Another study in children with sickle cell looking at effects on sleep included interventions of text messages, native mobile apps, Web-based apps, mobile directly observed therapy, Internet-delivered cognitive behavior therapy, electronic pill bottle or interactive gamification (to look at monitoring of or improving medication adherence) or Android device they owned or was provided to, self-management, pain reporting and symptom reporting, stress/coping/sleep and daily activities reporting, cognitive training for memory, and guided relaxation interventions.
Historically, interest in telemedicine began as early as the mid-1990s in sleep-related fields. As early as 1995, otolaryngologists were exploring the idea of telemedicine for patients needing airway evaluations, some for snoring and sleep apnea, but who were located across the country. In Norway, 24 patients were examined using a video camera attached to an endoscope, by a trained general practitioner. The video was transmitted in real time to an otolaryngologist in another city in real time, who then could provide further directions and communication regarding diagnosis and treatment options.
In general, most sleep complaints in children can be characterized broadly within difficulty falling asleep, difficulty staying asleep, abnormal behaviors in sleep, or snoring during sleep. Most of these complaints initially can be explored thoroughly through telemedicine visits. Continuity of care also can be provided for many children with chronic sleep disorders who require regular check-in visits, such as children on prescription medications for sleep or children who are on CPAP for OSA.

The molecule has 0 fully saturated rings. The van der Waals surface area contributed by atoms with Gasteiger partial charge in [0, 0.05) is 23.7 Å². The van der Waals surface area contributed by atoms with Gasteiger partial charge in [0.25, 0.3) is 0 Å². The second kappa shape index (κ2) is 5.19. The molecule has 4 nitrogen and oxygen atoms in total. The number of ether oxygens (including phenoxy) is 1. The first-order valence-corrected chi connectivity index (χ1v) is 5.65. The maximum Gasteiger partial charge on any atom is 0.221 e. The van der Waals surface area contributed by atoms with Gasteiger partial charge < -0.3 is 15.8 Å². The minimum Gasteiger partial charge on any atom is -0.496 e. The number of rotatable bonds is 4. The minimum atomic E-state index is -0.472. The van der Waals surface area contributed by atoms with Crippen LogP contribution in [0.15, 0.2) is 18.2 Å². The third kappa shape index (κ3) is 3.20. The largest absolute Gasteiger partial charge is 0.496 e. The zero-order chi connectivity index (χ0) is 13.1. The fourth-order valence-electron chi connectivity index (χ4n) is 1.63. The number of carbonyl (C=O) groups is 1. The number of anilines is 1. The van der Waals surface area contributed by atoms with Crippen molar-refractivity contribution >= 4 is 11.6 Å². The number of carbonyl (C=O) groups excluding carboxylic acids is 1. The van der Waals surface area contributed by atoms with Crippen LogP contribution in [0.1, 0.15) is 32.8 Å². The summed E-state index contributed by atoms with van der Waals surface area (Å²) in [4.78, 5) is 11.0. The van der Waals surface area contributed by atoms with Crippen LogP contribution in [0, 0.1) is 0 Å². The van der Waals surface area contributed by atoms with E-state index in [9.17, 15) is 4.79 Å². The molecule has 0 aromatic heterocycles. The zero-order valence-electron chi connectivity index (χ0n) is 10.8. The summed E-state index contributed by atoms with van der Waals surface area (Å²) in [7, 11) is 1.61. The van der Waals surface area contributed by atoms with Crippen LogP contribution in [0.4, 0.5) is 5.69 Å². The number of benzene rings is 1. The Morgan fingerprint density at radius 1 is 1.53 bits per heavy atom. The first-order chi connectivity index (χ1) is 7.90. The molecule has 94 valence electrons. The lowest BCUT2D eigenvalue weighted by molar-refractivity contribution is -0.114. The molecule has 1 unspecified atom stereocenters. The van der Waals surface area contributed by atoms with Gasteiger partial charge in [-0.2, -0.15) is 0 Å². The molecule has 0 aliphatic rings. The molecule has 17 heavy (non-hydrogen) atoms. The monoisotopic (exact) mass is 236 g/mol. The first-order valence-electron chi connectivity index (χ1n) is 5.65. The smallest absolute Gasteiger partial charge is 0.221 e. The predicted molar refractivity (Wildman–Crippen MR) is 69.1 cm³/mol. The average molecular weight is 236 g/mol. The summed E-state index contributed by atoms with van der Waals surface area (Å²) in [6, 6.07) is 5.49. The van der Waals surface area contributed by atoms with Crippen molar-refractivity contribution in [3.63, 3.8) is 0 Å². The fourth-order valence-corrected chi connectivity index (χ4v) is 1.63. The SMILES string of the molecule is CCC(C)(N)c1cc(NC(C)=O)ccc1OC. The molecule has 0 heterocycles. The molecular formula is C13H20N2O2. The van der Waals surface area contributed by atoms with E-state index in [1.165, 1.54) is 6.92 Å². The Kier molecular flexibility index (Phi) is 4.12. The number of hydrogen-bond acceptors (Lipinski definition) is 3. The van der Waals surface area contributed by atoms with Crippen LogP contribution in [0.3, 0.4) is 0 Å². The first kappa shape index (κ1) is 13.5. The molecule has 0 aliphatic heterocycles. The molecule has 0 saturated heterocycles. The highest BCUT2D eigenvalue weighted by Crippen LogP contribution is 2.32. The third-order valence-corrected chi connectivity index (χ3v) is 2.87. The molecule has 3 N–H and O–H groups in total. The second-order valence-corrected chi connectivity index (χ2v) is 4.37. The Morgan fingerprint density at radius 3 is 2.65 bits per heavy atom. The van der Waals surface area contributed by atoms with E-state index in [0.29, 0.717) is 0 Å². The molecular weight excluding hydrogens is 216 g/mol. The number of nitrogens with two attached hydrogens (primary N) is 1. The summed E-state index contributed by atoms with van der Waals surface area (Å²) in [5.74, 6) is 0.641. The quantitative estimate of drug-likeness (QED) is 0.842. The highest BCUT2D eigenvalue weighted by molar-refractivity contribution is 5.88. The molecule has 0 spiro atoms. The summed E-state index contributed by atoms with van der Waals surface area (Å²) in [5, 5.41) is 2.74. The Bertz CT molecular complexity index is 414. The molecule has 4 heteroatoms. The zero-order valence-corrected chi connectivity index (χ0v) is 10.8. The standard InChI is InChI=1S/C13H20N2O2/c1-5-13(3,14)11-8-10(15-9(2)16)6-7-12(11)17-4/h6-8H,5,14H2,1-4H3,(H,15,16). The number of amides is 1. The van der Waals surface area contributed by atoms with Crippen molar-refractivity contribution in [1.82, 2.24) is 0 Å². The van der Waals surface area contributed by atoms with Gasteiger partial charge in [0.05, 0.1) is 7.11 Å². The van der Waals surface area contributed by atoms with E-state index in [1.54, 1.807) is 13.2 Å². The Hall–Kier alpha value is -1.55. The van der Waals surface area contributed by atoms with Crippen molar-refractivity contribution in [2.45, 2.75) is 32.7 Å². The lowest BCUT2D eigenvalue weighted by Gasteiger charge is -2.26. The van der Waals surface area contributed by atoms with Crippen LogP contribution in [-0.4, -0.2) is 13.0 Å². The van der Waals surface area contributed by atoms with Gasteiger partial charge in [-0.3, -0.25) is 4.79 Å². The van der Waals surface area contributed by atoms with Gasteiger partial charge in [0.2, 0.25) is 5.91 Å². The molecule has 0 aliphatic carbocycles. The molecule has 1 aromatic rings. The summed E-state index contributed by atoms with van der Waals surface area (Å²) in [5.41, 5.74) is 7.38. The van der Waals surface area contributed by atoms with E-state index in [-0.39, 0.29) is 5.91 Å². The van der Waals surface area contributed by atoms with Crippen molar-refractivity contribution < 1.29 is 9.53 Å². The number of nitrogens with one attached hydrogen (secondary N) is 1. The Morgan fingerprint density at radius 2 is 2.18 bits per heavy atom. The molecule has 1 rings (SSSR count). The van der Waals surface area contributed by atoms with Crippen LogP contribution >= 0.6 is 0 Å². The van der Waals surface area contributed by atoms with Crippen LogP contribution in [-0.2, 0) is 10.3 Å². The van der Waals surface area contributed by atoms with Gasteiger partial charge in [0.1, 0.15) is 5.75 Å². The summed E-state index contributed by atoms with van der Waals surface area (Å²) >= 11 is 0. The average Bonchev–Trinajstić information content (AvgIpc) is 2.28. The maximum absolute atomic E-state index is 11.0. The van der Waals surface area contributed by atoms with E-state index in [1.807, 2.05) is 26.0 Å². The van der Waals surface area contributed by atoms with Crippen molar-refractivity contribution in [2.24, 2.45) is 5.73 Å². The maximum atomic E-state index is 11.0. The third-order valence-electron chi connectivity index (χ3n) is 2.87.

Telemedicine can be delivered in the form of teleconsultation in the traditional sense of caregiver and child present for a virtual video or a phone visit with sleep complaint(s) that then is explored with a clinician and treatment plan formed; tele-education in the context of information and treatments of sleep disorders, such as cognitive behavior therapy for insomnia; and tele-research.
In the now commonplace video visit, there are several benefits of telemedicine during initial consultation. Parents can focus on the discussion with the clinician while the child is in the typical environment at home with the child’s usual toys. The child can see and interact with the clinician without feeling threatened by the fear of “shots” or the “white coat.” The clinician also has an opportunity to explore the child’s sleep environment if the caregiver and child are at home. Conversely, sometimes the child drops out of view while playing with toys, and it can be more difficult to observe and see how the child reacts to different stimuli. The child’s cooperation or hindrance may limit portions of the physical examination, such as examination of the oropharynx. For example, in the evaluation for possible OSA, tonsils can be difficult to estimate in size in 2-dimensional viewing. With the assistance of children and their parents, the author finds the clearest view of the oropharynx to be if the caregiver takes a photo on a smartphone and texts/emails it to the clinician. If this is not possible, then in real-time video, the video from the camera on the back-side of the smartphone may be more likely to provide a clearer view of the oropharynx than the selfie view (Fig. 1, Fig. 2, Fig. 3).